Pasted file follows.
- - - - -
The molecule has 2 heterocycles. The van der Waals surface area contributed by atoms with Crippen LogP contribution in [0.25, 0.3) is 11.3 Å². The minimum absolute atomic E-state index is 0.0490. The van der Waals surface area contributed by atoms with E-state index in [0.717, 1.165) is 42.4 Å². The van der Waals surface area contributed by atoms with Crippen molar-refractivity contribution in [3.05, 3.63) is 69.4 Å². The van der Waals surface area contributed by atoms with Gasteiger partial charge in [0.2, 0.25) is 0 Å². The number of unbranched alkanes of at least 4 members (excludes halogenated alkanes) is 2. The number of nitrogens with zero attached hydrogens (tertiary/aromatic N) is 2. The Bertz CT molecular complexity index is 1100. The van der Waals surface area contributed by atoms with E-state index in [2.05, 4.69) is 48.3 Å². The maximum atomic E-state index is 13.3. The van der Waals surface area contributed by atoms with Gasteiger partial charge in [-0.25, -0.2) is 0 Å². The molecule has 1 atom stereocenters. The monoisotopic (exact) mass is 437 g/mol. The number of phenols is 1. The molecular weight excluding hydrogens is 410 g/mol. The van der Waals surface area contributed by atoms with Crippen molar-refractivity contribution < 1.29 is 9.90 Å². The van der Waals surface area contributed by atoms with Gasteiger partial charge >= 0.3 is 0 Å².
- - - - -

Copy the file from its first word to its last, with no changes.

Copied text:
The molecule has 2 heterocycles. The van der Waals surface area contributed by atoms with Crippen LogP contribution in [0.25, 0.3) is 11.3 Å². The minimum absolute atomic E-state index is 0.0490. The van der Waals surface area contributed by atoms with E-state index in [0.717, 1.165) is 42.4 Å². The van der Waals surface area contributed by atoms with Crippen molar-refractivity contribution in [3.05, 3.63) is 69.4 Å². The van der Waals surface area contributed by atoms with Gasteiger partial charge in [0.2, 0.25) is 0 Å². The number of unbranched alkanes of at least 4 members (excludes halogenated alkanes) is 2. The number of nitrogens with zero attached hydrogens (tertiary/aromatic N) is 2. The Bertz CT molecular complexity index is 1100. The van der Waals surface area contributed by atoms with E-state index in [2.05, 4.69) is 48.3 Å². The maximum atomic E-state index is 13.3. The van der Waals surface area contributed by atoms with Gasteiger partial charge in [-0.25, -0.2) is 0 Å². The molecule has 1 atom stereocenters. The monoisotopic (exact) mass is 437 g/mol. The number of phenols is 1. The molecular weight excluding hydrogens is 410 g/mol. The van der Waals surface area contributed by atoms with Crippen molar-refractivity contribution < 1.29 is 9.90 Å². The van der Waals surface area contributed by atoms with Gasteiger partial charge >= 0.3 is 0 Å².